an old conjecture from the Game of Life solved by amateurs


Configuration of an oscillator that returns identical to itself after 19 generations.

Fifty years after its invention, a mathematical game continues to generate interest and new results. A group of seven enthusiasts, including a woman, published in December his discovery of two “creatures” missing from the catalog of inhabitants of the Game of Life. Imagined by the British mathematician John Conway (1937-2020) in 1970, this “game” is a kind of metaphor for life, despite the simplicity of its rules. On a grid, shapes appear, disappear, multiply, move… However, they are only made up of black or white boxes. The future of a hut, dead (the black ones) or alive (the white ones), is determined at each generation or stage by analyzing the state of its eight neighbors. A dead cell, with exactly three living neighbors, becomes alive. A living cell survives if it has two or three neighbors, otherwise it dies. What John Conway summed up in “birth if three neighbors, survival if two or three neighbors”.

For example, a single living square dies in the next turn. Two boxes that also touch. Three, aligned, on the other hand “come to life”: if they are horizontal, in the next step, the line is vertical. Then becomes horizontal again. This pattern, called “flashing,” belongs to the oscillator family, a pattern that repeats after a fixed number of generations or period (here two).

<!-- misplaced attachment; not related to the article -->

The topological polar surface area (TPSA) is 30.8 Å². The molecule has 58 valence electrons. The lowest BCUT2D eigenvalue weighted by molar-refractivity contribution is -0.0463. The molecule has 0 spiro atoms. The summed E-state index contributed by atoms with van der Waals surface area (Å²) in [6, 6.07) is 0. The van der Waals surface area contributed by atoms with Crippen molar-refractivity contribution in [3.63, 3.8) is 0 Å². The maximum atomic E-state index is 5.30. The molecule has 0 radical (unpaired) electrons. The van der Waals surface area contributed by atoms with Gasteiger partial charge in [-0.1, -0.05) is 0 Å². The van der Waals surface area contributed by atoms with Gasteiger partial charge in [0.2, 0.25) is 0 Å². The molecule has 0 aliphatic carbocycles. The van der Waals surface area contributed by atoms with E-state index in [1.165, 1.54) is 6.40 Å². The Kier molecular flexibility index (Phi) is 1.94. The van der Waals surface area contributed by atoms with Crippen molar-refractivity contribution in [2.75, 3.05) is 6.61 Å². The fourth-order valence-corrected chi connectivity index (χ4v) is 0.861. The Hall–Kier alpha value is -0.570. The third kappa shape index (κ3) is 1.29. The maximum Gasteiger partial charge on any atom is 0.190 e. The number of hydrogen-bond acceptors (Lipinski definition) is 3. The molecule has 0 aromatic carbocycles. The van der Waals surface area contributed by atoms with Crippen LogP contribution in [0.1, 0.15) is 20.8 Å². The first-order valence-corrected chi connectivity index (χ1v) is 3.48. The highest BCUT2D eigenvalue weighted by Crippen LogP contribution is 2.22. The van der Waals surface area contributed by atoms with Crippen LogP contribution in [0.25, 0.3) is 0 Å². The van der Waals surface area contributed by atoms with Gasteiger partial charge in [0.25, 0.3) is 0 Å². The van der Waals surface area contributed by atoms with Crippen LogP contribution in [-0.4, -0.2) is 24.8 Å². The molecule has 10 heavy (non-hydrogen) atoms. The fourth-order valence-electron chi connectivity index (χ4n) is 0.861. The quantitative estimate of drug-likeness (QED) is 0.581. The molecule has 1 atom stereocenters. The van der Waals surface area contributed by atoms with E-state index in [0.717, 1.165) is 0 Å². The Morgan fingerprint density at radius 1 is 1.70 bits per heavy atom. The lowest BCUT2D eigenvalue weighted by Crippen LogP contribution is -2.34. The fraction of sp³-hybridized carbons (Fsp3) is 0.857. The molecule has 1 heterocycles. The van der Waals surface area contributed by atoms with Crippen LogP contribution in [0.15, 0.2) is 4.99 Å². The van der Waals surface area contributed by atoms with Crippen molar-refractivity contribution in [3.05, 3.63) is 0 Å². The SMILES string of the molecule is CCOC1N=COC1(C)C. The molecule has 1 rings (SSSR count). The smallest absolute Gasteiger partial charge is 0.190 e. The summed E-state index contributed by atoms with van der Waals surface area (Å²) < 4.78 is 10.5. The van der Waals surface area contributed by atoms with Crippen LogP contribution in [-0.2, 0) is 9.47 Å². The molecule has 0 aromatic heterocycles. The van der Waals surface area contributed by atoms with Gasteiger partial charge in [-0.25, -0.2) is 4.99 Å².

The question that has just been resolved is whether it is possible to construct oscillators of any period. The “block” is the simplest of oscillators: a square that does not move (period 1)! The 48-cell “pulsar” was proposed by Conway himself and becomes the same every three generations. There spinning top”, every four generations… In 1996, David Buckingham found a method to form oscillators beyond 61. Then, in 2013, Mike Playle did the same for 43. “It’s like hamsters spinning in a bigger and bigger wheel”, describes Tanner Jacobi, one of the authors of the article. The shapes obtained by this process indeed show “objects” appearing to rotate on a circuit.

Engineering, science and creativity

Until 2021, there was no configuration of periods 19, 34, 38 and 41. Challenges 34 and 38 finally “fall” in 2022, the first of which thanks to Mitchell Riley, the only professional mathematician in the group of authors of the last publication. The following year, it was the turn of 19 and 41.

The two discoverers Mitchell Riley and Nico Brown then asked other amateurs they met on the forums dedicated to this game to join them in publishing in an academic style, in the form of a preprint posted on arXiv, a article with a very mathematical title: “Conway’s Game of Life is omniperiodic. » In other words, it is possible to find a configuration which will return equal to itself after any time. Not to be confused with “gliders” or other “ships” which also return identical but having “moved” on the grid.

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